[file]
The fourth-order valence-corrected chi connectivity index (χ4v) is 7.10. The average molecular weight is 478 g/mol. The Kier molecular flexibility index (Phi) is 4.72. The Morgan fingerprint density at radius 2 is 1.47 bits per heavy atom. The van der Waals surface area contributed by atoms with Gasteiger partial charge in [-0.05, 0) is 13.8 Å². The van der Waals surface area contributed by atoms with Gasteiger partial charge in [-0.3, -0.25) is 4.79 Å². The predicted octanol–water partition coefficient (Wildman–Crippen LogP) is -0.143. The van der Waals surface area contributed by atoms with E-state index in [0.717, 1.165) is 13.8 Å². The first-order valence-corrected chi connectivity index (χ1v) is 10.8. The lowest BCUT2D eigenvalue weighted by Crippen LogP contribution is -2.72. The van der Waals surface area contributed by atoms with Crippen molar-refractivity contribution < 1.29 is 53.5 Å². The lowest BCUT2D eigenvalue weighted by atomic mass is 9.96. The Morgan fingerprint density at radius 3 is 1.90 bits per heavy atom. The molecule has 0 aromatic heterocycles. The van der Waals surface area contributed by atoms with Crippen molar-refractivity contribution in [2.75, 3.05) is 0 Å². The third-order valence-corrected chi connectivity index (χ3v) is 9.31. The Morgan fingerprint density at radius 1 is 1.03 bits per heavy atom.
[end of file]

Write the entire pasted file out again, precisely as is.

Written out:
The fourth-order valence-corrected chi connectivity index (χ4v) is 7.10. The average molecular weight is 478 g/mol. The Kier molecular flexibility index (Phi) is 4.72. The Morgan fingerprint density at radius 2 is 1.47 bits per heavy atom. The van der Waals surface area contributed by atoms with Gasteiger partial charge in [-0.05, 0) is 13.8 Å². The van der Waals surface area contributed by atoms with Gasteiger partial charge in [-0.3, -0.25) is 4.79 Å². The predicted octanol–water partition coefficient (Wildman–Crippen LogP) is -0.143. The van der Waals surface area contributed by atoms with E-state index in [0.717, 1.165) is 13.8 Å². The first-order valence-corrected chi connectivity index (χ1v) is 10.8. The lowest BCUT2D eigenvalue weighted by Crippen LogP contribution is -2.72. The van der Waals surface area contributed by atoms with Crippen molar-refractivity contribution < 1.29 is 53.5 Å². The lowest BCUT2D eigenvalue weighted by atomic mass is 9.96. The Morgan fingerprint density at radius 3 is 1.90 bits per heavy atom. The molecule has 0 aromatic heterocycles. The van der Waals surface area contributed by atoms with Crippen molar-refractivity contribution in [2.75, 3.05) is 0 Å². The third-order valence-corrected chi connectivity index (χ3v) is 9.31. The Morgan fingerprint density at radius 1 is 1.03 bits per heavy atom.